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Friday, 17 November 2017

Derivatives: The Looming Disaster

As if the total failure of government in the face of Brexit was not enough of a problem for the British state all on its own, the potential catastrophe in the area of Financial Derivatives can make all other considerations trivial.

It is very hard for me - who has been a horrified observer of the development of this market through the thirty-or-so years when it has been in existence - to get my head round what is involved when derivatives meet Brexit. Most people have never had the time to understand this type of 'product', and have never felt the need to do so. Yet as far as the international financial community is concerned derivatives are by far the largest set of 'assets' that they trade in. The bankers have induced their customers, taking in all other financial traders and pretty well every firm that does real-world business, to take part in derivative business as part of the process by which unknowns and unforseeables can be wished away from the the business scenario.

As the financial world has plunged headlong into cyberspace, the possibility of counterfactual events unsettling the market has increased. In response, very clever people have developed ever-more 'advanced' derivatives. Back in the Thatcher era, when the concept was now, most derivatives were derived from real-world events; such as the incidence of severe thunderstorms in the American midwest. Insurers found that the damage that such storms could do to crops was severe; but it was highly specific to very small areas where the storm might well destroy the crop in one large field but leave the surrounding area unaffected. Meteorologists set up businesses, equipped with satellite observation and reasonably sophisticated computer programmes, that could certify whether a storm was likely to have hit a particular farm at a given map reference on a given date: this enabled an insurer of the crop to make a snap judgement, whether to accept the claim at once, or whether to investigate whether it was genuine.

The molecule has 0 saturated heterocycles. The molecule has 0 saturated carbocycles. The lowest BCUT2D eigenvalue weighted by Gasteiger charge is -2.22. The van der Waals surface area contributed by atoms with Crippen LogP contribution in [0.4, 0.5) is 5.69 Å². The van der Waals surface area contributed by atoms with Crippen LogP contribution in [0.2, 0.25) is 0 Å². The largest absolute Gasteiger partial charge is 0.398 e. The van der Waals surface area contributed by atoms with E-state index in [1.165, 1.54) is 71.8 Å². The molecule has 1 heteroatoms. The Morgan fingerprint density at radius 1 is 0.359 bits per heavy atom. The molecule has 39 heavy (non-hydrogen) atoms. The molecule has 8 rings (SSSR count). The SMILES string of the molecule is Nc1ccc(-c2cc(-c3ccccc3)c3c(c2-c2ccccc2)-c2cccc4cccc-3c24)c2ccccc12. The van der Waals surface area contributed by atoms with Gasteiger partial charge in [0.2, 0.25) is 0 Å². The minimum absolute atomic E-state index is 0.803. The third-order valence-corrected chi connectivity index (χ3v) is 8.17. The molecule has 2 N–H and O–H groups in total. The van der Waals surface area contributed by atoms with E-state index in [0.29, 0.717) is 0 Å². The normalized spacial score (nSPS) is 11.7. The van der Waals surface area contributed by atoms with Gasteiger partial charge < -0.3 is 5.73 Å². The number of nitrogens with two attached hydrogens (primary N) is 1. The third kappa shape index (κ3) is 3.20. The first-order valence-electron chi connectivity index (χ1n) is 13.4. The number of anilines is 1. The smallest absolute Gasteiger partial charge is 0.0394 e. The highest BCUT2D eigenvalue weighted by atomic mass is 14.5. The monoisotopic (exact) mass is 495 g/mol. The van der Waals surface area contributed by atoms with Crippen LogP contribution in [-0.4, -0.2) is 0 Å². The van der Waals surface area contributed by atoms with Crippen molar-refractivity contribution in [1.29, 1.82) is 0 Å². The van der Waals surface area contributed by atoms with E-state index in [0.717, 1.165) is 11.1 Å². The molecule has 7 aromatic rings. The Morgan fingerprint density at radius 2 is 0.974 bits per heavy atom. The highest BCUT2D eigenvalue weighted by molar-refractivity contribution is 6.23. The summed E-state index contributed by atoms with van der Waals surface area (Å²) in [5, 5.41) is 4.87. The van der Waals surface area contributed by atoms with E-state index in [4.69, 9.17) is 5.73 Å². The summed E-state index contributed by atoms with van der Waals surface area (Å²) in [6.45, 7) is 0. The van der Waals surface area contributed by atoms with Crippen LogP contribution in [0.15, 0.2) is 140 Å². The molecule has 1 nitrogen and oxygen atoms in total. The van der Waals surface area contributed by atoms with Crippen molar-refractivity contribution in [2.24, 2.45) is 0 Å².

This enabled a secondary business to be established, whereby the information derived about the probability of of an event [such as storm damage] occurring could be tidied-up and used as the basis of a bet on the probability of storms causing damage. Such contracts enabled insurers, and bankers who lent money to farmers, to hedge against the actual occurrence of damage. Most areas do not have storm damage in any period, so a derivative based on the probability of a storm occurring leads to no payout: but if a storm does occur, the insurer can claim against the contract and thus meet at least some of the costs of real storm damage.

Once real-event related derivatives were deemed to be viable, there was an explosive expansion of derivative contracts. The probability of an asteroid striking New York is pretty low: but a derivative can be envisaged to cover it, and offered to firms that may be anxious about concentrating their property investment in that city; and why not earthquake damage as well? Such contracts could support insurers' capital; but they soon became a means of dealing with any possibility for loss both in the real world and in the fantasy world that the derivative creators were  erecting in cyberspace. Nowadays, any improbable 'risk' can be subject of a derivative and companies are [effectively] required by their financial advisers to place their bets on the subject matter of the derivative that they want to sell.

This huge trade in bets based on synthetic probabilities is focused on the great financial centres in New York and London. The world, led by the other countries in the European Union has bought and sold derivative contracts that are legally based in the UK: and now some clever observers have pointed out that all London contracts - ever since the market was invented - have been governed by the law of England within the overall regulatory system of the EU. Some commentators have suggested that all these contracts would become void when the UK leaves the EU at midnight on 31 March 2019: unless they can all be re-written - which is an impossible task. The ministers in Mrs May's government do not even seem to be able to understand the need to keep lorries crossing the channel taking components to and from factories in the UK and on the continent: so how can they be expected even to listen to the apparently-esoteric arguments that will be put to them with increasing urgency about derivatives [and other 'products' like options]?

This country is hurtling towards a disaster that will make the 2007-9 'crash' seem nothing. The calamity will occur in markets that the ministers probably don't want to understand: but those ministers will bear responsibility for the biggest-ever financial crisis if they continue on their present course. The headbanging Brexiteers are driving us all towards ruin: and if they succeed, they will plead innocence.

Ignorance and stupidity are no defence, in law or in the court of public opinion.

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